[whatwg] Suggestion: Implementation of Tabbed Forms

Matthew Raymond mattraymond at earthlink.net
Tue Jun 29 12:44:05 PDT 2004

Lachlan Hunt wrote:
>   I assume you meant <fieldset>.

    Correct. Freudian slip. The VB frame control is equivalent to a
<fieldset> element.

>   Tabs are not a control in a document, they are simply a 
> presentational/functional method of displaying sections.

    There is an element of presentation to many elements in HTML. In
fact, few browsers render some elements with any noticeable difference.
For instance: TT, I, B, BIG, SMALL, STRIKE, S, and U. While the user
agent makes some determination as to how this will be rendered, do you
honestly mean to tell me that <b> and <i> have no presentational
context? Similarly, if you look at the various values of the |type|
attribute for <input>, you'll notice that pretty much ALL of the types
are used for presentational or functional purposes.

    If you like, however, we could do this:

      <fieldset><legend>FS 1</legend> ...Some Content...</fieldset>
      <fieldset><legend>FS 2</legend> ...Some Content...</fieldset>
      <fieldset><legend>FS 3</legend> ...Some Content...</fieldset>

    With the above, <fsgroup> is simply a group of fieldsets, and the
browser can render it however it wishes. Of course, if it just happens
to render it as three tabs, who are we do judge. ;)

> In an
> application user interface language such as XUL, they may be implemented 
> as a control, but not in a document language such as HTML.

    If you feel that HTML should ONLY be a language for documents, then
what are you doing in a mailing list for adding application-related
extensions to HTML?

>   Seperating structure from presentation and functionality does 
> everything to protect the *semantic* purity of (X)HTML.

    At some point, some basic GUI concepts have to be included at the
semantic level, or otherwise all you have is an over glorified word
processor format with scripting. Heck, even in VBA I can use canned tab

>> For instance, I could use style sheets and Javascript to create a
>> table without using any of the HTML table elements, but this means
>> recreating both the organizational structure of tables and recreating
>> the default styling of tables. Why would we want to make the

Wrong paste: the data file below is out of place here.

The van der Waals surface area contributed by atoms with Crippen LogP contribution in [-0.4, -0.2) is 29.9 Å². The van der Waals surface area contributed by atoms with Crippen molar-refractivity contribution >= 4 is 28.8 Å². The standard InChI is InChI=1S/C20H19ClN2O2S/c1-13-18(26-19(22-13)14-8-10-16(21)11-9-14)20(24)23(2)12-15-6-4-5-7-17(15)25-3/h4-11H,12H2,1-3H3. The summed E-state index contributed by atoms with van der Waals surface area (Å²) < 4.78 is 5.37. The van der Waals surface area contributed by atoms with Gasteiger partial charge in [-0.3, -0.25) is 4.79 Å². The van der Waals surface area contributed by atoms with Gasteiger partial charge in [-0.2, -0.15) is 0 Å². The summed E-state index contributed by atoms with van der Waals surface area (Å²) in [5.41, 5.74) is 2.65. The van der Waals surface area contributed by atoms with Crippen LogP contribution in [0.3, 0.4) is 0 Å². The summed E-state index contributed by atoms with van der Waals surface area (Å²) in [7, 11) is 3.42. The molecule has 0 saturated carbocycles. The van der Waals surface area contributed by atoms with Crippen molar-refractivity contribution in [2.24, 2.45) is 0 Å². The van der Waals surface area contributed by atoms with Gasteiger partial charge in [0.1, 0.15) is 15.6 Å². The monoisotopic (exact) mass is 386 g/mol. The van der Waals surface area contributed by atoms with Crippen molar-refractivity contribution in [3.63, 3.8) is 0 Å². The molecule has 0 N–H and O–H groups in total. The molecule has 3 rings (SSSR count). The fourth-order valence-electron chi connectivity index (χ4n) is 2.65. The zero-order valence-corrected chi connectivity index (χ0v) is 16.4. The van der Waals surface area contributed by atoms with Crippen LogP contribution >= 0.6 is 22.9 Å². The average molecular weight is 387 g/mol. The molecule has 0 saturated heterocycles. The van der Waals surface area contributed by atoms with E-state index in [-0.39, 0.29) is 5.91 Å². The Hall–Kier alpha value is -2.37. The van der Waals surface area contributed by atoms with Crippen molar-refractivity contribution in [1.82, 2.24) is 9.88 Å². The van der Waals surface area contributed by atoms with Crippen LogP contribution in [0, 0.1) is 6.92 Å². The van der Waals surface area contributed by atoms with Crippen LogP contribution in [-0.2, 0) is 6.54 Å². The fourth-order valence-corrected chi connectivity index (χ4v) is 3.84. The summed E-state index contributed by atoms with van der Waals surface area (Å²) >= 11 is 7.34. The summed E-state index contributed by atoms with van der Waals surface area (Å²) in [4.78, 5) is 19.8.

>> webmaster do all this just to avoid introducing a small bit of
>> additional markup?
>   If something is being displayed as a table for purely presentational 
> purposes, then that's exactly how it should be done.  If it's a table 
> because the content is logically, structurally and semantically tabular, 
> then it should be marked up in a table.

    Go tell that to a room full of web developers and see how hard they

>>    For instance, in Netscape Navigator 4.0, your example 
>> (http://www.alistapart.com/d/eatcake/5.html) doesn't work at all. With 
>> Javascript turned off, all of the panels in the example display at the 
>> same time.
>   Of course it's not going to function as tabbed panes, displayed one at 
> a time with JS disabled, that's why it falls back to all the content 
> displayed at the same time.

    What's your point. If I were using a new element called
<meaningful>, it would default to just text. Does that mean that
<meaningful> is meaningless? No, it simply means it degrades to text on
older browsers.

> Does the meaning of the content change in 
> any way when it's not displayed as the tabs?  No, it doesn't...>

     Yes it does. The <div> elements may be in proximity to each other,
but there is nothing to associate them to each other semantically. And
having several <div> elements within a <div> does not necessarily
identify them as being used for the same purpose. The <div> element was
specifically created to be styled, not to establish relationships
between their contented elements.

> Therefore, the use of tabs is purely presentational.

    As stated above, clearly it is not.

>   How does it degrade poorly?  The only difference between the two 
> solutions is that one has a default presentation of a border and a 
> label.

    Wrong. The example always requires CSS and Javascript to give the
full effect. My <fieldset>-based tabbing requires only a WF2-capable
[X]HTML renderer. That means if your watch has a browser on it, you can
still use the tabs. In fact, considering the screen real estate, tabs
may be a better option. Furthermore, the Javascript and CSS can be used
to make the <fieldset> elements into tabs on non-WF2 UAs.

>  However, if fieldsets were used, then it would be semantically
> incorrect (in that example) because it's not marking up a group of form 
> fields.

    You are confused. It is you who has presented an example of tabs
containing document content, not me. All of my examples contain
form-related elements. Not that I would care if people put other things
in the <fieldset> elements, though, but you can't dismiss both by
attacking one.

> Also, in that example, the <legend>s have simply been replaced 
> by headings, so there's very little difference.

    The element <legend> is SEMANTICALLY liked to its container,
<fieldset>. Can you say the same for <div> and <h3>? Nope!

>   No, semantic purity of the mark up language *MUST* be maintained, and, 
> if anything, should infact be improved.  I think you will find that it 
> more productive and flexible when the markup is not mixed with any 
> presentation or functionality.

    Well, as long as your aren't taking a radical position, then...

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